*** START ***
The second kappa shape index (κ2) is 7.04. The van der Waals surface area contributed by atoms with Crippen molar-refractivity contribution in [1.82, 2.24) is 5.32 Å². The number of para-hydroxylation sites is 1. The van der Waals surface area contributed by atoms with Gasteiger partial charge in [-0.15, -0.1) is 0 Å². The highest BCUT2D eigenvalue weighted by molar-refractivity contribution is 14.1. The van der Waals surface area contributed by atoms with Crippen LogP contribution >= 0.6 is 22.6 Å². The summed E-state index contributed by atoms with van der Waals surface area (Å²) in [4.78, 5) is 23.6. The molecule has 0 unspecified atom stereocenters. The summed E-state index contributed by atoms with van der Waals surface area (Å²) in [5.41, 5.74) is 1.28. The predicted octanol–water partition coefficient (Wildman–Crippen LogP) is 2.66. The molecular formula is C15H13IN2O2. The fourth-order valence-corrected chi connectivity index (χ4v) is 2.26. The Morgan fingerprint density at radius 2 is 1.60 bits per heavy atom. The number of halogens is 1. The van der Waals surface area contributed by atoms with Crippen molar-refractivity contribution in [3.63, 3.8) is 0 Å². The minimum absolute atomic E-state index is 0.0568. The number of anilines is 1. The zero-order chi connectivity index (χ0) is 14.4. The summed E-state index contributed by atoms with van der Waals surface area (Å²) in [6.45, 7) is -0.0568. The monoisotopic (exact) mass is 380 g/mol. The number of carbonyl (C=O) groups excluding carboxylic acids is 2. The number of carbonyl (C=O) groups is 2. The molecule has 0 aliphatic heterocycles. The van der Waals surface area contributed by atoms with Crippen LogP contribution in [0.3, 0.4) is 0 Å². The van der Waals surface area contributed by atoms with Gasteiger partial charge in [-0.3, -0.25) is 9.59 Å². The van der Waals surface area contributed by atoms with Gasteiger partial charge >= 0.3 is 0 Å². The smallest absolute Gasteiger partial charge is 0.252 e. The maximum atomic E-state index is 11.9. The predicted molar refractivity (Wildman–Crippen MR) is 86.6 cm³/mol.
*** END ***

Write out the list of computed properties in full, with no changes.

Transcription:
The second kappa shape index (κ2) is 7.04. The van der Waals surface area contributed by atoms with Crippen molar-refractivity contribution in [1.82, 2.24) is 5.32 Å². The number of para-hydroxylation sites is 1. The van der Waals surface area contributed by atoms with Gasteiger partial charge in [-0.15, -0.1) is 0 Å². The highest BCUT2D eigenvalue weighted by molar-refractivity contribution is 14.1. The van der Waals surface area contributed by atoms with Crippen LogP contribution >= 0.6 is 22.6 Å². The summed E-state index contributed by atoms with van der Waals surface area (Å²) in [4.78, 5) is 23.6. The molecule has 0 unspecified atom stereocenters. The summed E-state index contributed by atoms with van der Waals surface area (Å²) in [5.41, 5.74) is 1.28. The predicted octanol–water partition coefficient (Wildman–Crippen LogP) is 2.66. The molecular formula is C15H13IN2O2. The fourth-order valence-corrected chi connectivity index (χ4v) is 2.26. The Morgan fingerprint density at radius 2 is 1.60 bits per heavy atom. The number of halogens is 1. The van der Waals surface area contributed by atoms with Crippen molar-refractivity contribution in [3.63, 3.8) is 0 Å². The minimum absolute atomic E-state index is 0.0568. The number of anilines is 1. The zero-order chi connectivity index (χ0) is 14.4. The summed E-state index contributed by atoms with van der Waals surface area (Å²) in [6.45, 7) is -0.0568. The monoisotopic (exact) mass is 380 g/mol. The number of carbonyl (C=O) groups excluding carboxylic acids is 2. The number of carbonyl (C=O) groups is 2. The molecule has 0 aliphatic heterocycles. The van der Waals surface area contributed by atoms with Crippen LogP contribution in [0.3, 0.4) is 0 Å². The van der Waals surface area contributed by atoms with Gasteiger partial charge in [-0.3, -0.25) is 9.59 Å². The van der Waals surface area contributed by atoms with Gasteiger partial charge >= 0.3 is 0 Å². The smallest absolute Gasteiger partial charge is 0.252 e. The maximum atomic E-state index is 11.9. The predicted molar refractivity (Wildman–Crippen MR) is 86.6 cm³/mol.